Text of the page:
Barnabas was anointed by God (Acts 13:2-4). God called and anointed Barnabas and Paul for missionary work, the ultimate peacemaking and reconciliation activity. God enables His servants to do His work. We need to pray for and watch for individuals whom God has gifted with peacemaking abilities and skills. Although every Christian is responsible for peacemaking activities in his or her own sphere of influence, certain individuals are gifted with special abilities for exhortation (Romans 12:8). God has called His body to the peacemaking process, and it stands to reason that He will support His call by raising up anointed peacemakers.

In addition to those qualities specifically demonstrated by Barnabas in the Book of Acts, a peacemaker must develop several other vital characteristics that are essential for Christian service.

First, a peacemaker must desire to serve (1 Tim. 3:1). He will not be effective if he enters into this work reluctantly or half-heartedly. This is not to say that he should enjoy meddling in others’ problems, nor does it mean that a peacemaker will never prefer not to become involved. But when the need is clearly before him, out of love for Christ, he will respond to it wholeheartedly (John 12:24-26).

A peacemaker must be a person of prayer. Philippians 4:6-7 speaks of the “peace of God which transcends all understanding….” That peace is a result of a healthy prayer life. Moreover, it is through prayer that we discern God’s will and align ourselves with it.

A peacemaker must also love the Word (Eph. 6:15). His feet are shod “with the readiness that comes from the gospel of peace” (Eph. 6:15). The statement “The Spirit of God uses the Word of God in the man of God” reveals God’s way of protecting His Word from becoming misused. Effective peacemakers must be diligent students of His Word.

A peacemaker must be a person who “thinks right.” The “God of peace” is with the man who thinks on “whatever is true, whatever is noble, whatever is right, whatever is pure, whatever is lovely, whatever is admirable, etc.” (Phil. 4:8). This does not mean that the peacemaker is naive or gullible, but rather that he sees the whole picture. Remember, the counterfeit is more easily recognized when one is thoroughly familiar with the genuine.

A peacemaker must be willing to work with the skills God provides (Phil. 4:9). God can use a complete novice to help others settle conflicts, so we should not wait until we are experts before we offer ourselves to him as peacemakers. At the same time, God delights to see his people cultivate their understanding, gifts, and talents through “constant use” (Heb. 5:14) so that we can become increasingly effective in serving him.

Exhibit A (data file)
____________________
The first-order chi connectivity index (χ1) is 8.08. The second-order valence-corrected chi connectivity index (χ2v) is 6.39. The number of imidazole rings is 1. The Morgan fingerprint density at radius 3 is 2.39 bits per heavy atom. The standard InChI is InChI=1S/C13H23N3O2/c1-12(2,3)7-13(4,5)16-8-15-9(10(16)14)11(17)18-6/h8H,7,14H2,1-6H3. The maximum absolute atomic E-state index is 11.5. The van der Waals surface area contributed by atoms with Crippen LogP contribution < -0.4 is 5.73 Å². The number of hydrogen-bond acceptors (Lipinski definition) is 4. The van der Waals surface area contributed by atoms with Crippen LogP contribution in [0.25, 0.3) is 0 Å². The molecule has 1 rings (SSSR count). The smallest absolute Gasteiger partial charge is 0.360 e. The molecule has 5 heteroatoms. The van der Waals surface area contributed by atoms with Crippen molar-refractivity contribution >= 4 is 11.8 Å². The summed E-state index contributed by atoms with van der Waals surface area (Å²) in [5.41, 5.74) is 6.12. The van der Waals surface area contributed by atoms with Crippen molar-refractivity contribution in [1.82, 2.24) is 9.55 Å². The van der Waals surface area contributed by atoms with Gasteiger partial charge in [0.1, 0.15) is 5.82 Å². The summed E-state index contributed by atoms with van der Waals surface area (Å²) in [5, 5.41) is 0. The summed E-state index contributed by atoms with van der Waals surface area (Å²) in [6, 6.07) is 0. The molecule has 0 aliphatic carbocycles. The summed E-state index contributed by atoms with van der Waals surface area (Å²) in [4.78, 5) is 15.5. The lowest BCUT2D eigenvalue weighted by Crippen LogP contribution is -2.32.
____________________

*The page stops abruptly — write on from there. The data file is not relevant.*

Peacemakers must be willing to be vulnerable (Psalm 22). The greatest peacemaker of all, Jesus Christ, made Himself vulnerable not only to death, but also to the most cruel, dehumanizing, hideous, and insane method of execution man has ever devised. Psalm 22:6-18 vividly describes the price that Jesus paid for man’s reconciliation to God. Although we will never be called to such an extreme sacrifice, we are called to be imitators of Christ. To do this we must appropriate the submissive and vulnerable attitude Jesus exemplified (Phil. 2:3-7).

Finally, a peacemaker must be wise, that is, able to respond to life God’s way. When Paul learned of the conflicts within the church at Corinth, he lamented, “Is it possible that there is nobody among you wise enough to judge a dispute between believers?” (1 Cor. 6:5). James likewise notes the crucial link between wisdom, peacemaking and the other character qualities mentioned above:

“But the wisdom that comes from heaven is first of all pure; then peace-loving, considerate, submissive, full of mercy and good fruit, impartial and sincere. Peacemakers who sow in peace raise a harvest of righteousness” (James 3:17-18).

Any honest person will quickly realize that he does not possess all of these qualities in a fully developed form. But that should not discourage us from serving the Lord as peacemakers, for God promises to equip us for the tasks he sets before us. First Thessalonians 5:23-24 says,

“Now may God Himself, the God of peace, sanctify you through and through. May your whole spirit, soul and body be kept blameless at the coming of our Lord Jesus Christ. The One who calls you is faithful and He will do it” (emphasis added).

Used with permission from Jim Soft.

Reflection Questions

  1. Think of a person who is especially effective at resolving conflict and restoring peace. Which of the character qualities listed above did that person possess and exercise?
  2. Identify two or three of these qualities where you are often weak. Give some specific examples of how that weakness has impacted your relationships.
  3. What two or three qualities would you most like God to help you develop in the next few months? What are some specific ways that such growth would impact your relationships?

Permission to distribute: Please feel free to download, print, or electronically share this message in its entirety for non-commercial purposes with as many people as you like.

© 2017 Ken Sande